Next you have to enroll the sentence to train the profile. This is done by repeating the sentence 3 times and sending them one by one to the API. The sentence is sent as a audio stream, that has to be in a specific format.

The audio file format must meet the following requirements.

Setting Value
Container WAV
Encoding PCM
Rate 16K
Sample Format 16 bit
Channels Mono
public async Task<EnrollmentResult> CreateEnrollment(Guid verificationProfileId, Stream audioStream) {
    
    byte[] bytes = ReadFully(audioStream);

    var client = new HttpClient();

    client.DefaultRequestHeaders.Add("Ocp-Apim-Subscription-Key", _subscriptionKey);

    var uri = $"https://westus.api.cognitive.microsoft.com/spid/v1.0/verificationProfiles/{verificationProfileId}/enroll";

    HttpResponseMessage response;

    using (var content = new ByteArrayContent(bytes))
    {
        content.Headers.ContentType = new MediaTypeHeaderValue("application/json");
        response = await client.PostAsync(uri, content);

        string responseStr = await response.Content.ReadAsStringAsync();
        return JsonConvert.DeserializeObject<EnrollmentResult>(responseStr);
    }
}

private byte[] ReadFully(Stream input)
{
    byte[] buffer = new byte[16 * 1024];
    using (MemoryStream ms = new MemoryStream())
    {
        int read;
        while ((read = input.Read(buffer, 0, buffer.Length)) > 0)
        {
            ms.Write(buffer, 0, read);
        }
        return ms.ToArray();
    }
}

public class EnrollmentResult
{
    public string EnrollmentStatus { get; set; }

    public int EnrollmentsCount { get; set; }

    public int RemainingEnrollments { get; set; }

    public string Phrase { get; set; }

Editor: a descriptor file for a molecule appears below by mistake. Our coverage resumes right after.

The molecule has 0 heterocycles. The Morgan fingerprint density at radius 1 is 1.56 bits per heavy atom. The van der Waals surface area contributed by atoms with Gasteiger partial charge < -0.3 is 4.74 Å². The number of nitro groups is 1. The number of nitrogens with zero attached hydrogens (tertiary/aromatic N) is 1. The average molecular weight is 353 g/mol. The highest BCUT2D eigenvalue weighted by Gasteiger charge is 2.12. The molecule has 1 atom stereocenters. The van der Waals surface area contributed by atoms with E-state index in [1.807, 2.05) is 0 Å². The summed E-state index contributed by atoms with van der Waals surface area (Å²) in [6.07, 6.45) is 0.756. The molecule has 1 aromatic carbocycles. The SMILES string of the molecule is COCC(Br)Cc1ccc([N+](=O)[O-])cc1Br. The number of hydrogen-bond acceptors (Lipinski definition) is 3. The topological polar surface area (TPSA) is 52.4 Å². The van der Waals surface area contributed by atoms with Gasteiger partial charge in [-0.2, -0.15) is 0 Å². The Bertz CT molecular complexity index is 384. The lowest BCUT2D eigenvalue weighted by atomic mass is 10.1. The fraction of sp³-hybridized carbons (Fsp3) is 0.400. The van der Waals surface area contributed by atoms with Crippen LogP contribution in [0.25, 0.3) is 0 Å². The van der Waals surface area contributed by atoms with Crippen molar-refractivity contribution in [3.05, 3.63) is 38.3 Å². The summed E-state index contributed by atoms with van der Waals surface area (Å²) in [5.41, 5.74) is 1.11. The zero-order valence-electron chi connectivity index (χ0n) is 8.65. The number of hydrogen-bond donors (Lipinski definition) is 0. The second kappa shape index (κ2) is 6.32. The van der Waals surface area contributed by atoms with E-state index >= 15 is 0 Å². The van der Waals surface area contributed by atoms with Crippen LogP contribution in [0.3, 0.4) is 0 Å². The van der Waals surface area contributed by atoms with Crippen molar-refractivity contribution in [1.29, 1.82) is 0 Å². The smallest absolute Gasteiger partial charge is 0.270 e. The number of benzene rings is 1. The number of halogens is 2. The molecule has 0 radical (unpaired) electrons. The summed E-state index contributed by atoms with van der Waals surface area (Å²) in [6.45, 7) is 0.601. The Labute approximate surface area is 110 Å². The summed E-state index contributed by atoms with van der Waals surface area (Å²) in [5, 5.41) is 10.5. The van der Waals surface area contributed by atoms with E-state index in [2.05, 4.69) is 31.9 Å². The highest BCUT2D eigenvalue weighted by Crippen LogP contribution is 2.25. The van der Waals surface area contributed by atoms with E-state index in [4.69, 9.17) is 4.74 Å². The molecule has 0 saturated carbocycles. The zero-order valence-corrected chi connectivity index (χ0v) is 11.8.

}

JSON response

{
  "enrollmentStatus" : "Enrolled", // [Enrolled | Enrolling | Training]
  "enrollmentsCount":0,
  "remainingEnrollments" : 0,
  "phrase" : "Recognized verification phrase"
}

Step 4: Verification of the user

To authenticate/verify a user, the user has to read the same sentence as when he enrolled and send this a an byte array, together with the verification profile id to the API.

The api sends back the result in JSON format telling if the user is authenticated and a confidence score. After this, it is up to your application to handle the next step.

public async Task<VerifyResult> VerifyProfile(string verificationProfileId, Stream audioStream) {
    
    byte[] bytes = ReadFully(audioStream);
    var client = new HttpClient();

    client.DefaultRequestHeaders.Add("Ocp-Apim-Subscription-Key", _subscriptionKey);

    var uri = $"https://westus.api.cognitive.microsoft.com/spid/v1.0/verify?verificationProfileId={verificationProfileId}";

    HttpResponseMessage response;

    using (var content = new ByteArrayContent(bytes))
    {
        content.Headers.ContentType = new MediaTypeHeaderValue("application/json");
        response = await client.PostAsync(uri, content);

        string responseStr = await response.Content.ReadAsStringAsync();
        return JsonConvert.DeserializeObject<VerifyResult>(responseStr);
    }
}

public class VerifyResult
{
    public string result { get; set; } // [Accept | Reject]

    public string confidence { get; set; } // [Low | Normal | High]

    public string phrase { get; set; }
}

JSON response

{
  "result" : "Accept", // [Accept | Reject]
  "confidence" : "Normal", // [Low | Normal | High]
  "phrase": "recognized phrase"
}

Use it as a second factor

The speaker recognition API is still in preview and the behavior can change over night. It can also still have some mistakes in it so don't use it as the only authentication method for your application. Look at it as a fun second factor to improve security in your application.

A good scenario is to combine it with Azure B2C. You can easily add the verification Profile Id to the User Claims in the directory and when a user successfully authenticates you can get the claim, record the sentence, send this data to the API and handle the response.

Do you have any questions please feel free to leave a comment of find me on Twitter.